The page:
(The League of American Bicyclist – Women on A Roll)
Turns out, biking and commuting can be the best choice for the environment.
• Production: The average bike is made of 15 lbs of steel. Compare that to an average 1,800 lbs of steel to make a car! A bike requires less than 1% steel material to manufacture than a car does. The average bike commuter has an estimated 122 sq/m ecological footprint, while a car driver’s ecological footprint rings in at 1,442 sq/m. All the land and resources needed to produce a bike come to .085% the land and resources needed to produce a car. Credit: Treehugger
• Energy: According to WorldWatch, bicycles use only 35 calories of energy per passenger mile! Compare with cars (which use 1860 calories), buses (920), rail travel (885) and even walking (100), to see that biking really is the ultimate energy-efficient transportation. Credit: WorldWatch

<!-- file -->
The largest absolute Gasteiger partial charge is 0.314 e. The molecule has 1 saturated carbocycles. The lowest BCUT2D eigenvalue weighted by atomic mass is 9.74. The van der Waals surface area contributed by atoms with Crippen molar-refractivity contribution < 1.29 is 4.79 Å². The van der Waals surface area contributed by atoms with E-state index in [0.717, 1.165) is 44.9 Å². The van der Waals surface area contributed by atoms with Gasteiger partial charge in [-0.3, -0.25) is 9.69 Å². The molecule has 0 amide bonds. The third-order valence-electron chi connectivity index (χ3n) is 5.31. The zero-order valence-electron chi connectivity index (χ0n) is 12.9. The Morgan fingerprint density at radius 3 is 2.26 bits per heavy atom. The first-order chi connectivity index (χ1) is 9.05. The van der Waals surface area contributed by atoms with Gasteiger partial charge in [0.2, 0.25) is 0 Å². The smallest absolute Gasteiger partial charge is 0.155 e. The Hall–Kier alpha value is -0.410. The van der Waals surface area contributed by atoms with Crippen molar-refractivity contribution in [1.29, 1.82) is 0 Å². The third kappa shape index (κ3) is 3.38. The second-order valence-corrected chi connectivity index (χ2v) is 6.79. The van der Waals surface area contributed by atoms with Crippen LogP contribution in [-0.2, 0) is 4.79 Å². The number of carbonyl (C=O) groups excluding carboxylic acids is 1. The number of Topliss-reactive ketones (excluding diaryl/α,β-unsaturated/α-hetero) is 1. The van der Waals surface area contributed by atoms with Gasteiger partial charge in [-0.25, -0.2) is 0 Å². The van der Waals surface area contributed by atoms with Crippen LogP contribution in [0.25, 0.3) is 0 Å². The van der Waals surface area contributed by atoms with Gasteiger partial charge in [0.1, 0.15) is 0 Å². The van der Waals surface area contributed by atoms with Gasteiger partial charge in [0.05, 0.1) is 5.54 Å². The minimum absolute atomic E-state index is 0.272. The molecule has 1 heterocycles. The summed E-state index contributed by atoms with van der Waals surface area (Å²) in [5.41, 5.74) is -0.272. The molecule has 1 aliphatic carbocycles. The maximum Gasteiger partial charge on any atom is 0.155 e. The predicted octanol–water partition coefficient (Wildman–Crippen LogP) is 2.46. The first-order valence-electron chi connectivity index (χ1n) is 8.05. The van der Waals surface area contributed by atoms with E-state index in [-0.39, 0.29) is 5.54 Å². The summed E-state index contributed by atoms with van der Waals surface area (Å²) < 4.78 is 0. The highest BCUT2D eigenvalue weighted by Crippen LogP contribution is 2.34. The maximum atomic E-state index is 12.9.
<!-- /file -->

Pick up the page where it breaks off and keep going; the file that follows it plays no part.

• Space: 6 to 20 bikes can park in a single car parking space in a paved lot. WorldWatch also measures space efficiency: Cars in mixed traffic can accommodate 170 people per hour per one meter-width-equivalent right-of-way, while bikes can accommodate 1500 people. Credit: Planet Green
Studies have proven that State and regional districts that have invested in bicycling infrastructure have seen tangible impacts on their local economy for the better and a direct increase in ridership within those communities. Here are just few examples:
• Austin, TX – By shifting traffic from cars to bikes and making it easier to reach transit stops, Austin’s planned protected bike lane network is projected to increase the city’s traffic capacity by about 25,000 trips per day at about the same cost ratio as a single expressway widening.
(Wilkes, Nathan. – City of Austin 2014 Bike Plan Update.” Slide 47. “)
• Indianapolis, IN – The value of properties within one block of the Indianapolis Cultural Trail increased 148 percent after construction — more than doubling in value from 2008 to 2015. The $63 million public and private investment helped create $1 billion in additional assessed property value.